The Evolution of Self-Esteem

A few weeks ago while sitting in a cafe, I overheard two mothers discussing different ways to build self-esteem. Turning to her friend one mother remarked, "I'm trying to limit the amount of disappointment my daughter experiences, because it may be bad for her self-esteem."  

This conversation got me thinking about our modern approach to self-esteem: avoiding disappointment and criticism, providing only positive feedback, focusing on individual affirmation and positive self-talk.

Does this really build strong self-esteem, or can it result in a fragile form of self-deception? I thought this could be a controversial but interesting topic for discussion.

The Social Evolution of Self-Esteem

In contrast to popular definitions of self-esteem, evolutionary psychology views self-esteem as an objective assessment of social standing. In his book 'Evolutionary Psychology: The New Science of the Mind,' Prof. David Buss states that:

"Humans evolved in groups and needed others to survive and reproduce. This prompted the evolution of motivations to seek the company of others, form social bonds, and [gain] the favor of others in the group. Failure to be accepted by others would have resulted in isolation and premature death... Given that social acceptance would have been critical to survival, selection would have favored a mechanism that enabled an individual to track their degree of acceptance by others. This mechanism, according to sociometer theory, is self-esteem."

While popular culture suggests that self-esteem is individual, evolutionary psychology has explored the idea that self-esteem may be a 'barometer of social standing.' You could think of self-esteem like the warning gauge on your fuel tank, when your social standing gets low, your self-esteem should start to warn you.

According to sociometer theory, for an individual to build their self-esteem they must learn the behaviors that promote social acceptance. For example, when an individual undertakes actions that are socially valued (i.e. volunteering), they increase their standing in society (i.e. gain status), which can lead to higher levels of self-esteem.

The Challenges of Building Self-Esteem

In everyday life, sociometer theory provides some significant challenges and implications for building self-esteem.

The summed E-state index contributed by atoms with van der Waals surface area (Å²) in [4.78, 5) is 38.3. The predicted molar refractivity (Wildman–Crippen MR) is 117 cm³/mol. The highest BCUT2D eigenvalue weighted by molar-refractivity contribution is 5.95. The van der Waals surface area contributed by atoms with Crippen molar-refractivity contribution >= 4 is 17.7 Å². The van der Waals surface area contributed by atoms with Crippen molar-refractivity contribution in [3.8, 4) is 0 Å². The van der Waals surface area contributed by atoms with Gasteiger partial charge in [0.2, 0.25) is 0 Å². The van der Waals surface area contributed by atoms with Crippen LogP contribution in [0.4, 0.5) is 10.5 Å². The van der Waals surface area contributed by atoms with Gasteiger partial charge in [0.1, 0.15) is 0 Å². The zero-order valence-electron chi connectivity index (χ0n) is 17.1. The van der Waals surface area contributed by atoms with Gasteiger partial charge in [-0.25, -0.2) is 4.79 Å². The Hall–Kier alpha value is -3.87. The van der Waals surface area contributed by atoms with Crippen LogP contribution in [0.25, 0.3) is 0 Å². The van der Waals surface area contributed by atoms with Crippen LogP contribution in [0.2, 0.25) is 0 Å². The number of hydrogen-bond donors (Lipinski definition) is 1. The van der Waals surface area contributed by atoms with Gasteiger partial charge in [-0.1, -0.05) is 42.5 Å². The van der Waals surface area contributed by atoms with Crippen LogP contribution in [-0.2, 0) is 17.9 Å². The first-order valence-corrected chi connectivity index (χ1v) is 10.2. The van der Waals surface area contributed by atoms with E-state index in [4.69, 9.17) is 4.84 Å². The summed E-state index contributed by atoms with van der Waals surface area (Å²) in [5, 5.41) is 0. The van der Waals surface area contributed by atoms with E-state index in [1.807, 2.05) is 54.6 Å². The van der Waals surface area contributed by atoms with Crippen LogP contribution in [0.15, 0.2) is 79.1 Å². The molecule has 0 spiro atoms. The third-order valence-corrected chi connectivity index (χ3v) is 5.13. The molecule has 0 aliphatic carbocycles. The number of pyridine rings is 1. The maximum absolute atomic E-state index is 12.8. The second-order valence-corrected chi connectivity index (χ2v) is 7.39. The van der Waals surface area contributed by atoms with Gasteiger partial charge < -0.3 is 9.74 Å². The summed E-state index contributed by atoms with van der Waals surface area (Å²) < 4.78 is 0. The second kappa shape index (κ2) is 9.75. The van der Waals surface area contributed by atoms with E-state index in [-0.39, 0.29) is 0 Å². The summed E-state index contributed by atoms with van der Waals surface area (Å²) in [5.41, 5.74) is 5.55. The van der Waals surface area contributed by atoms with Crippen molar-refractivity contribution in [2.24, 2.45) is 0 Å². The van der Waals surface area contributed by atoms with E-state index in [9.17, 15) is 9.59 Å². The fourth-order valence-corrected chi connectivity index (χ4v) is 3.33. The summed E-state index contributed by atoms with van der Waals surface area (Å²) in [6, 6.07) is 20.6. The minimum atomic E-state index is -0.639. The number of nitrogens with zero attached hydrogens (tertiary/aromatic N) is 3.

It's essential for people to learn which actions and behaviors contribute to higher levels of social acceptance. By learning the social skills necessary to make close friends (like reciprocity), or the behaviors that contribute to workplace success (like discipline) individuals can improve their self-esteem through social bonding.

It's essential for people to learn when they are capable of beating an opponent, and when they should consider making an alliance or playing a subordinate role. By learning how to accurately judge their skill sets, intelligence and power, individuals can avoid unnecessary social conflict and play a more meaningful role in social groups.

It's essential for people to learn which aspects of their personality are appealing to others, and which aspects should be managed or modified (i.e. learning to control neurotic behavior). Building self-esteem that is out of touch with social reality, can disrupt social bonds and may actually lead to disappointment and depression

Learning to Build Social-Esteem

If the sociometer theory is correct, it's possible that the concept of self-esteem championed by our modern culture may be counter-productive. In fact according to Prof. David Funder, building self-esteem "requires something more complex than simply trying to make everybody feel better about themselves."

Based on findings from evolutionary psychology, one of the most effective ways to build an individual's self-esteem may be teaching them how to build stronger social bonds. So instead of trying to build self-esteem, perhaps we should try to build social-esteem? Would love to hear your thoughts on this topic.